A. Thimmaiah, a former agriculture advisor in Bhutan and a top expert in organic and biodynamic agriculture, will join MUM faculty because he would like "to blend consciousness into the food and agricultural sector."
by Maharishi University of Management, Fairfield, Iowa, USA, The Review and Achievements
Truly sustainable agriculture will now be a major offering of the Sustainable Living Department at Maharishi University of Management (MUM) thanks to the addition of new faculty member A. Thimmaiah, a former agriculture advisor in Bhutan and a top expert in organic and biodynamic agriculture.
Dr. Thimmaiah, who authored the national organic standards for Bhutan, will teach organic agriculture, biodynamic agriculture, and Maharishi Vedic Oganic Agriculture, both at the undergraduate level and in a proposed new MA program that could start as early as this fall.
His passion is "deep sustainability": farming that is "of the farmer, by the farmer, and for the farmer," he says. All of the needs of the farm, whether seeds, fertilizer, or natural pesticides, are met within the farm itself. It uses the least outside inputs, yet is commercially viable.
"Organic farming is not a mere substitution of toxic synthetic inputs with natural materials," said Dr. Thimmaiah. "Rather, it is a process of understanding and interacting with nature. Consciousness is key to farming that connects the farmer to the biorhythms, the five elements of nature, and the entire cosmos. A conscious farmer will have the wisdom to discriminate between the good agricultural methods and the practices that produce genetically modified food. Since MUM is the home of Consciousness-Based education, I wish to blend consciousness into the food and agricultural sector."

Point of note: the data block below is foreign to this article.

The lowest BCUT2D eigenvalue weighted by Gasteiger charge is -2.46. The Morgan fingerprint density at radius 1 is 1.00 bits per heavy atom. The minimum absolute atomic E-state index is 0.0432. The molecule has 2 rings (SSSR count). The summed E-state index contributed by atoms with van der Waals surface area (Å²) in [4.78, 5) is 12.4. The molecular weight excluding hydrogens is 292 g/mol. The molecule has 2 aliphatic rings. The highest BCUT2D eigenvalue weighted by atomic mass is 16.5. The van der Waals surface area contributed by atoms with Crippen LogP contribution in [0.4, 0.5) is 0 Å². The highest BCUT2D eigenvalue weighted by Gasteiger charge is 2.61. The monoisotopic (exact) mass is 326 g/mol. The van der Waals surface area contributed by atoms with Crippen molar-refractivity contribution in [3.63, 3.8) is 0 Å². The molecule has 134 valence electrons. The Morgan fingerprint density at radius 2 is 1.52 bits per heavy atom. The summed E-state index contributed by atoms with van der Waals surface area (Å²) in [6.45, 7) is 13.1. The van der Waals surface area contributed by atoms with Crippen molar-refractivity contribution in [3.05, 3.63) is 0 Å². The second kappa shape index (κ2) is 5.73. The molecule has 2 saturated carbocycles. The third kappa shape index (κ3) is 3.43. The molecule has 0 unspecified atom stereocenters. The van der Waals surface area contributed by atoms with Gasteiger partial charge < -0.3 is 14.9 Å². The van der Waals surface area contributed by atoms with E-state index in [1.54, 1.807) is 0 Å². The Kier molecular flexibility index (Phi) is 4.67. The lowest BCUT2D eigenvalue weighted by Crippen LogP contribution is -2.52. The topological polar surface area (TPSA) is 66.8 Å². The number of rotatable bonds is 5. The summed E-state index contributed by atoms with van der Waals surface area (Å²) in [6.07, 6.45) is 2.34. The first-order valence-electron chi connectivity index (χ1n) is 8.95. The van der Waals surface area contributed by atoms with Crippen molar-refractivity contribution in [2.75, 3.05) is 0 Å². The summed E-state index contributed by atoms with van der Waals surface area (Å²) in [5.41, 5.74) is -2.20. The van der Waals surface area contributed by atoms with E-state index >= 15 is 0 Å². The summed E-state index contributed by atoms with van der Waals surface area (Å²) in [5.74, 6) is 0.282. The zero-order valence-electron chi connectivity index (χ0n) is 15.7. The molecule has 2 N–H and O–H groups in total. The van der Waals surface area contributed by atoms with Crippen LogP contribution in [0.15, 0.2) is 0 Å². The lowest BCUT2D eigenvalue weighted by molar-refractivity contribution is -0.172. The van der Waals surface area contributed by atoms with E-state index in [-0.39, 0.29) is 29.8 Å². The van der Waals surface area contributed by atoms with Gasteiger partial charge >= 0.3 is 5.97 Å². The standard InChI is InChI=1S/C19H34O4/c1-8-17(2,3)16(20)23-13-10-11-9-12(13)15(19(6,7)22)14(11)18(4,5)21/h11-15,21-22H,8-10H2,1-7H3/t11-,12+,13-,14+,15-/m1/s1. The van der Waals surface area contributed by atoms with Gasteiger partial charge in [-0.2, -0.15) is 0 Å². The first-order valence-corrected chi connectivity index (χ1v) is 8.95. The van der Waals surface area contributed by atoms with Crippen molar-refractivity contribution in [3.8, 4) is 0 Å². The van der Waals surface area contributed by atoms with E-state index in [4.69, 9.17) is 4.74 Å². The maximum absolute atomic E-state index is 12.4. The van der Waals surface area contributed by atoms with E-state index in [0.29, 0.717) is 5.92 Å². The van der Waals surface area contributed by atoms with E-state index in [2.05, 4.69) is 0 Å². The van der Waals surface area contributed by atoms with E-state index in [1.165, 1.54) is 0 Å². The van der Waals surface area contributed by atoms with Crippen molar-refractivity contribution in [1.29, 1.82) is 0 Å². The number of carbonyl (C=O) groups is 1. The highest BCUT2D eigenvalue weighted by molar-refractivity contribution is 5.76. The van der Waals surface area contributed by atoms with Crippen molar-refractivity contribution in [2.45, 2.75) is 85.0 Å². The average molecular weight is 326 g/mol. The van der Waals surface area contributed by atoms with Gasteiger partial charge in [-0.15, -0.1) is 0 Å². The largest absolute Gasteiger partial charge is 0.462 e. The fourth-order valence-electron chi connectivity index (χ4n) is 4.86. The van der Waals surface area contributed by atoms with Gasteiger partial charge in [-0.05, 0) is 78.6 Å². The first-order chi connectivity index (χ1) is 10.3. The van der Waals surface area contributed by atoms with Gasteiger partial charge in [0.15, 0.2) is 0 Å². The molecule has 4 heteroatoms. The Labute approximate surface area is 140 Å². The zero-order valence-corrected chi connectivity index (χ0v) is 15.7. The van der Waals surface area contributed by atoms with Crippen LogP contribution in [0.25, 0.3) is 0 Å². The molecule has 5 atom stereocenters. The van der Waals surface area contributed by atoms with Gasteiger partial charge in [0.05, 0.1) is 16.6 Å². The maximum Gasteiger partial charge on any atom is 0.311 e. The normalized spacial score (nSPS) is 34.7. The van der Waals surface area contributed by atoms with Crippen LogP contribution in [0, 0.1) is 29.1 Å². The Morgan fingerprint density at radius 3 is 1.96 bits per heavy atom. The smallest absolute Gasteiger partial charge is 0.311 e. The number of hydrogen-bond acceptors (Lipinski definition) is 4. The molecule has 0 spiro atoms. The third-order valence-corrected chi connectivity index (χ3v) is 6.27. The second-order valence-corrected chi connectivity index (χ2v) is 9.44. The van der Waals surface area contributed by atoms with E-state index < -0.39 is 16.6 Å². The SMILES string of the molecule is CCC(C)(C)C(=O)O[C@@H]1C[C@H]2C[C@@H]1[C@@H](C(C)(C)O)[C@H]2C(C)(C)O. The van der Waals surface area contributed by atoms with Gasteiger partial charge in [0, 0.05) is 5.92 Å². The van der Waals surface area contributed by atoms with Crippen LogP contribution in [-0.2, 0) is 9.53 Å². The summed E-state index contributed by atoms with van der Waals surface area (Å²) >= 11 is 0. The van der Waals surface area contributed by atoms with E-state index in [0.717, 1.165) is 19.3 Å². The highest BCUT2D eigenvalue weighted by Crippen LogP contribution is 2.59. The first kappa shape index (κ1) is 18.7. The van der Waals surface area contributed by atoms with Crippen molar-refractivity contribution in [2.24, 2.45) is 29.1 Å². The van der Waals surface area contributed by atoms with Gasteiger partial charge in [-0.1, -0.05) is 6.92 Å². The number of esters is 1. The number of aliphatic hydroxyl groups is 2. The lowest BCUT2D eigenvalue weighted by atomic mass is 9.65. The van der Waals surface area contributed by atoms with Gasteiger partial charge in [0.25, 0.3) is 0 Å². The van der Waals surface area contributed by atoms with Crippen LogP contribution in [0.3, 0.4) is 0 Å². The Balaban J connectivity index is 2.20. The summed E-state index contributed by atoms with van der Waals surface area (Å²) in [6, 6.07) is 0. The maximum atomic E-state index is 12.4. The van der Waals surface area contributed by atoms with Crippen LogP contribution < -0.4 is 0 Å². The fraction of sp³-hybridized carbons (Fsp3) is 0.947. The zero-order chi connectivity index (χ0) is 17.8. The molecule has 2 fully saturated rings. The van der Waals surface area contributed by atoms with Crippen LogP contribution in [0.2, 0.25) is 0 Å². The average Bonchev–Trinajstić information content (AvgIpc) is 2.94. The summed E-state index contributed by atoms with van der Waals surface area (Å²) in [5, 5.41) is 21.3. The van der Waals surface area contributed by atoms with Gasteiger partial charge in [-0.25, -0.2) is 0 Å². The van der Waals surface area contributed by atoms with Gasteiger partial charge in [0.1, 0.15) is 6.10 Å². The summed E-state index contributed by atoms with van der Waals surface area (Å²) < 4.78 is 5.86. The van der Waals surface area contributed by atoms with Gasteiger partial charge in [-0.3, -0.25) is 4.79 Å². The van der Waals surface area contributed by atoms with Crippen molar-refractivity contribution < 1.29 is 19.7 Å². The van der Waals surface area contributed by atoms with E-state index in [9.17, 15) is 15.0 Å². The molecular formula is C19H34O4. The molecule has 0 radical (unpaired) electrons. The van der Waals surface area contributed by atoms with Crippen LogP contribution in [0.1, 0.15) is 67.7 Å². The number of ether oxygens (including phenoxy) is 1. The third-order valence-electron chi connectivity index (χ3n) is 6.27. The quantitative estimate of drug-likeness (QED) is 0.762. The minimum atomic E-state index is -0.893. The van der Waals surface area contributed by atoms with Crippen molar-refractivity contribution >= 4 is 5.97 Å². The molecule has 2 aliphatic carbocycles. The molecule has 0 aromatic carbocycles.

"The farmer is connecting with his own land," says Dr. Thimmaiah, whose expertise includes adopting farming methods that are appropriate to particular locales.
He says that most of the income of today's farmers goes toward seed, chemicals, and manure, typically resulting in debt and becoming tied to the factory approach. Farmers give up and move to the city. "That's not sustainability," he says.
Dr. Thimmaiah says the initial focus of the curriculum is organic. Students will gain hands-on experience on campus farming plots, including the campus greenhouses.
The next phase will be biodynamic farming, which goes beyond organic. MUM is working with the Demeter Association to jointly develop courses in biodynamic agriculture. The Demeter Association, which promotes biodynamic agriculture and certifies biodynamic farmed produce, recently invited Dr. Thimmaiah to be a member of their board.
This approach, which he says has its roots in Vedic agriculture, pays particular attention to lunar rhythms to determine the right dates for planting, sowing, and harvesting. It also uses low-dose preparations that are spread or sprayed on fields.
"Biodynamic is in line with the rhythms of nature, and the quality it produces is very high," Dr. Thimmaiah said.
He said that because of MUM's association with the national biodynamic organizations, students may have the opportunity to do internships on biodynamic farms. He also envisions the opportunity for students to become certified as biodynamic consultants or inspectors.
Ultimately the curriculum will progress to Maharish Vedic Oganic Agriculture, which integrates Vedic concepts into farming and is currently being developed in conjunction with experts in Maharishi Vedic Organic Agriculture.
The overall curriculum will be both broad, considering global scenarios related to sustainability and organic agriculture, as well as be focused on what students can do in their own locality, giving them plenty of hands-on experience.
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